Multiple Sclerosis Patients Hit Hard After Using Triad Alcohol Prep Pad

Posted On March 8th, 2011 By CSSFIRM.COM

Triad alcohol prep pads included in the medication Copaxone (glatiramer acetate injection) packaging used by patients with Multiple Sclerosis, is perhaps doing far more harm than good.  Rather than cleaning and sanitizing the injection site as per its intended use, it appears that the Triad alcohol prep pads are injecting bacteria into the patient’s body thereby causing extensive pain and outbreaks.

What is Copaxone

Copaxone  (Glatiramer Acetate) is used to reduce episodes of symptoms in patients with relapsing-remitting multiple sclerosis. Glatiramer Acetate is in a class of medications called immunomodulators. It works by stopping the body from damaging its own nerve cells (myelin).  Glatiramer Acetate is sold as a solution and is injected into the fatty layer just under the skin (subcutaneously).  It is usually injected once a day.  The first dose of Glatiramer Acetateis adminisered by the patient’s doctor. Thereafter, it is the patient who injects himself daily. Glatiramer comes in prefilled syringes and each syringe contains enough medication for one injection.

How Does the Triad Alcohol Prep Pad Affect Copaxone Medication

Here is where the Triad product comes into play.  Before each injection, the patient should clean the area of his body where he is about to inject himself.  (You can inject the Glatiramer Acetate into seven parts of your body: either arm, thigh, or hip; and lower stomach.)    That “cleaning” that supposedly helps in the process,  the application of the swipe against the skin, is likely exposing the patient to a bacteria which is then pushed into the skin.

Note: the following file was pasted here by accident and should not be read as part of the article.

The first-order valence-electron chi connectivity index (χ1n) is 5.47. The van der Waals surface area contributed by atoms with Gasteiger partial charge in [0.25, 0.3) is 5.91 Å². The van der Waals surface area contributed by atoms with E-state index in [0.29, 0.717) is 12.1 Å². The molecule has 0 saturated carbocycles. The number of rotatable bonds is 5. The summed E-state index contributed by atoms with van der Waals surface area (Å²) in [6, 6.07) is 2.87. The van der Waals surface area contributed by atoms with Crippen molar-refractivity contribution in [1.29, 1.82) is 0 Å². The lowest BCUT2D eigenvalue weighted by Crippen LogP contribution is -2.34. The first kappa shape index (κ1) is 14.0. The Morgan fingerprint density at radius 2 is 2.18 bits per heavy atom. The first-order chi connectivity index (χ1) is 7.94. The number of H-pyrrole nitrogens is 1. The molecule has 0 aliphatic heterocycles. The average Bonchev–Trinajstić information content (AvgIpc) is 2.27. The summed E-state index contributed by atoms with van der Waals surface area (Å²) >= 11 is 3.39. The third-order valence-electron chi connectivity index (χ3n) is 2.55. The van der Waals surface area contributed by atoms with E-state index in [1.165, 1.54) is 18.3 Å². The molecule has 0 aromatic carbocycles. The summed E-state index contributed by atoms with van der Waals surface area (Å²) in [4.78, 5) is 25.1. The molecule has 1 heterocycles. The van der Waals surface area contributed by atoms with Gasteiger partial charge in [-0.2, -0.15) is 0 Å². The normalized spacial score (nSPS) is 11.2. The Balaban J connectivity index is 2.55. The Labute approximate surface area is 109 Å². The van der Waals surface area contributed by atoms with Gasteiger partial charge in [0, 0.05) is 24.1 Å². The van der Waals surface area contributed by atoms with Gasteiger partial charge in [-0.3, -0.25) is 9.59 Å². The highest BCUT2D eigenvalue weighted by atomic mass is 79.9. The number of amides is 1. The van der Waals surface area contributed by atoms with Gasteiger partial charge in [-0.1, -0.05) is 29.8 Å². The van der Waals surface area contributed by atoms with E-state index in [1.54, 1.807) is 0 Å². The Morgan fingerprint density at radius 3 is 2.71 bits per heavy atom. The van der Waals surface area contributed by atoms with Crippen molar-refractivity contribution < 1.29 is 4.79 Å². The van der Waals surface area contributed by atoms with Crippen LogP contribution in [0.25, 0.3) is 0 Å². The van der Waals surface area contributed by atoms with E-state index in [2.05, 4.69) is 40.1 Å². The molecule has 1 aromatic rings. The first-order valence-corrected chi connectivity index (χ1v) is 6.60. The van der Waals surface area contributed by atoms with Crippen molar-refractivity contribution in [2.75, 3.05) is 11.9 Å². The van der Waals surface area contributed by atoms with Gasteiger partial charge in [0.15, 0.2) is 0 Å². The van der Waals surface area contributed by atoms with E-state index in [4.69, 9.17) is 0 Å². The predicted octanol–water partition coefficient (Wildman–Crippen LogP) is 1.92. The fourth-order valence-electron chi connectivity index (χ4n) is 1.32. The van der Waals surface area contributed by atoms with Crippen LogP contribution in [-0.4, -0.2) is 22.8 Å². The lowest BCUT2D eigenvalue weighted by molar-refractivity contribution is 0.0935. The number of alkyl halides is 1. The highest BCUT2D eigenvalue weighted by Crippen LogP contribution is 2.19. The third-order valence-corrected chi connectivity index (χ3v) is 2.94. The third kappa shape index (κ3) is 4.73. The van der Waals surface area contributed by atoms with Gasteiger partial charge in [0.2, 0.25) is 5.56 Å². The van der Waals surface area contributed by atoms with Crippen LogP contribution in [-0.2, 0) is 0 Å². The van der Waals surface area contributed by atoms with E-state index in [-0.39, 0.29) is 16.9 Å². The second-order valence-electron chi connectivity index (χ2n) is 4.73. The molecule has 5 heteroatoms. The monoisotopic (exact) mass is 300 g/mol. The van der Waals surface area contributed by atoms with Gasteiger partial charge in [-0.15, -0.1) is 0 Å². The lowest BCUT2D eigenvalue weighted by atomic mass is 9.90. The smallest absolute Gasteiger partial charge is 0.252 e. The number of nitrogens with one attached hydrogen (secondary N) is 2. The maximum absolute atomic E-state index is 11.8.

What Are Some of the Adverse Reactions that Patients With MS are Having After the Injection

While there are a variety of symptoms and pains that MS patients are experiencing, the more common symptoms we are finding include:  rashes, red spots, sores, intense internal pain/numbness at the injection site area and itching.

Should MS Patients Stop Taking Their Medication

No, do not stop with your medication.   Anyone who has MS and uses the Copaxone medication should NOT stop with their treatment.  You simply should stop using the Triad alcohol prep pad.  It is important to continue your daily injection routine. There are alternate alcohol pads available to clean the site prior to the injection. These alcohol swabs can be purchased at various pharmacies.

What Can You Do To Help

If you, or someone you know, has Multiple Sceloris and has experienced any pain or unusual symptoms, contact our attorneys. We are working to help many clients who have MS and have used the Triad products to their detriment.

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